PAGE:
Despite its history of technical and safety issues The Voatz blockchain voting platform was successfully implemented at the Michigan Democratic Party State’s nomination convention.
More than 1,900 delegates at the virtual conference from August 29th to 30th could nominate candidates with Voatz for the Supreme Federal Court of Justice, the state education authority and the state university councils. The event was held online due to the restrictions caused by the pandemic.
“There were many unique challenges at this year’s Congress because of the pandemic, but the Voatz platform addressed many of our concerns,” said Chrisy Jensen, executive director of the Michigan Democratic Party.
“Voatz enabled our delegates to review and participate remotely via their smartphones.”
This is the fourth time the Michigan Democratic Party has used the blockchain-based voting system, however the first start at a virtual convention in times of COVID-19. While the app has enabled various elections in West Virginia, Oregon, Utah, and Colorado, Voatz is not without controversy.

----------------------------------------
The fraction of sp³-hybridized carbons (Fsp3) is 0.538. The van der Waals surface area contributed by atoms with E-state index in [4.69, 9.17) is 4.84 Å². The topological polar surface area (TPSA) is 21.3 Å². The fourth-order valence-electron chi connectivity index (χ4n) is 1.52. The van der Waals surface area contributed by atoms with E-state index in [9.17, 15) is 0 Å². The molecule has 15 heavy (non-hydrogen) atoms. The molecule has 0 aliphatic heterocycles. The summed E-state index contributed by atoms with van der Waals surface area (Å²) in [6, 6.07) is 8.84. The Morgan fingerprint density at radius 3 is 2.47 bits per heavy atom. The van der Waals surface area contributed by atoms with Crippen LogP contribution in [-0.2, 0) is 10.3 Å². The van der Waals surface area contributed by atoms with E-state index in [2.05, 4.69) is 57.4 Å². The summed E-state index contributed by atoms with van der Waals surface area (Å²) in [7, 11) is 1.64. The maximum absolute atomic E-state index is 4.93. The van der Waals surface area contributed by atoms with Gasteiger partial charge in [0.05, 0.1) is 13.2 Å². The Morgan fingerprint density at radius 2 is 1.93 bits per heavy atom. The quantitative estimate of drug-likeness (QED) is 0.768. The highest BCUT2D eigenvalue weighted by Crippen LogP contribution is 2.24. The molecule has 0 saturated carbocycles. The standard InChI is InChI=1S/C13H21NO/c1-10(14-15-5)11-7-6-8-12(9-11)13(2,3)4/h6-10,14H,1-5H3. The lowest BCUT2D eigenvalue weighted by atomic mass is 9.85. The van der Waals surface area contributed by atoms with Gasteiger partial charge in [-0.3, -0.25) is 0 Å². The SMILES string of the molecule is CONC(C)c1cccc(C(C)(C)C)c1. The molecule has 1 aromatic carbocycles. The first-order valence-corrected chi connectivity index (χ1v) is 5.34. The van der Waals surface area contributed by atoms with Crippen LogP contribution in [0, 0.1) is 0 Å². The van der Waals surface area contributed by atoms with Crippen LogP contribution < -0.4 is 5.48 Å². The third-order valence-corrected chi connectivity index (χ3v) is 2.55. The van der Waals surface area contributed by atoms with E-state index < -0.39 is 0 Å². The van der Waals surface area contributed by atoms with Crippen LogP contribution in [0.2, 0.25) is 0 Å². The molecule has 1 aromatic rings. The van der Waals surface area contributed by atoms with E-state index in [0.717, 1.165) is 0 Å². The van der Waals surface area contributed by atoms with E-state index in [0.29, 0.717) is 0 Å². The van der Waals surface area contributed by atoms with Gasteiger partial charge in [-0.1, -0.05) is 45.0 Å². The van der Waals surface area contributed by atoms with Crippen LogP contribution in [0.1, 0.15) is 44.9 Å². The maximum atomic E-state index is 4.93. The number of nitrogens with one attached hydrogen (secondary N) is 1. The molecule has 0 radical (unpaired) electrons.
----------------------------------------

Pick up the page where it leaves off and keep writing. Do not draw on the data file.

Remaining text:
In February, the technology was deployed during the Iowa Democratic President’s meetings, but glitches in the app resulted in a delay of several days in determining the winners.
The Massachusetts-based company has also been publicly criticized for a lack of transparency, particularly in the area of data security. Researchers at the Massachusetts Institute of Technology published a report earlier this year identifying security vulnerabilities in the app’s core framework.
These mistakes could allow bad actors to compromise existing vote counts and the privacy of individual users. After the study was published in March West Virginia announced that it would temporarily cease using Voatz for future elections.
However, the technology was later used during the Utah Republican State Congress in April. Nimit Sawhney, CEO of Voatz, said the voting app “worked as expected” and processed 93% of the registered delegates’ votes.